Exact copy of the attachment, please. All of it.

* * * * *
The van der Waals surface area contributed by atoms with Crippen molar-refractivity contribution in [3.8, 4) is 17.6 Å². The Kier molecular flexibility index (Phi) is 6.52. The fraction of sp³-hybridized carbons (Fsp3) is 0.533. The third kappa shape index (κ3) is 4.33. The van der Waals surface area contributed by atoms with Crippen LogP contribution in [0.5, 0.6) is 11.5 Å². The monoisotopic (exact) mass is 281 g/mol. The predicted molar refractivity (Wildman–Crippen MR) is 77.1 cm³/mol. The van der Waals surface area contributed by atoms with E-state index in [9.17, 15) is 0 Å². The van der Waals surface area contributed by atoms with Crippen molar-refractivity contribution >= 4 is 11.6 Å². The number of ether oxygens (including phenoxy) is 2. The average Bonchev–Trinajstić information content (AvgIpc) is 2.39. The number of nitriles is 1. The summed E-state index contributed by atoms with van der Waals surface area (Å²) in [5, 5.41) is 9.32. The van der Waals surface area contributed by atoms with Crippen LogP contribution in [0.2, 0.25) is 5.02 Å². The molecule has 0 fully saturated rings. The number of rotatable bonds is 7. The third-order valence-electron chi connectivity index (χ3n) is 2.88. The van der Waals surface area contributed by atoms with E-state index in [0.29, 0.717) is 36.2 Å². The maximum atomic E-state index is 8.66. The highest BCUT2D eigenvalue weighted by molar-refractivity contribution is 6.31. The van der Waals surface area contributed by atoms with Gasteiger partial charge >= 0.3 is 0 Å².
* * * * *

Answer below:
The van der Waals surface area contributed by atoms with Crippen molar-refractivity contribution in [3.8, 4) is 17.6 Å². The Kier molecular flexibility index (Phi) is 6.52. The fraction of sp³-hybridized carbons (Fsp3) is 0.533. The third kappa shape index (κ3) is 4.33. The van der Waals surface area contributed by atoms with Crippen LogP contribution in [0.5, 0.6) is 11.5 Å². The monoisotopic (exact) mass is 281 g/mol. The predicted molar refractivity (Wildman–Crippen MR) is 77.1 cm³/mol. The van der Waals surface area contributed by atoms with E-state index in [9.17, 15) is 0 Å². The van der Waals surface area contributed by atoms with Crippen molar-refractivity contribution >= 4 is 11.6 Å². The number of ether oxygens (including phenoxy) is 2. The average Bonchev–Trinajstić information content (AvgIpc) is 2.39. The number of nitriles is 1. The summed E-state index contributed by atoms with van der Waals surface area (Å²) in [5, 5.41) is 9.32. The van der Waals surface area contributed by atoms with Crippen LogP contribution in [0.2, 0.25) is 5.02 Å². The molecule has 0 fully saturated rings. The number of rotatable bonds is 7. The third-order valence-electron chi connectivity index (χ3n) is 2.88. The van der Waals surface area contributed by atoms with E-state index in [0.29, 0.717) is 36.2 Å². The maximum atomic E-state index is 8.66. The highest BCUT2D eigenvalue weighted by molar-refractivity contribution is 6.31. The van der Waals surface area contributed by atoms with Gasteiger partial charge >= 0.3 is 0 Å².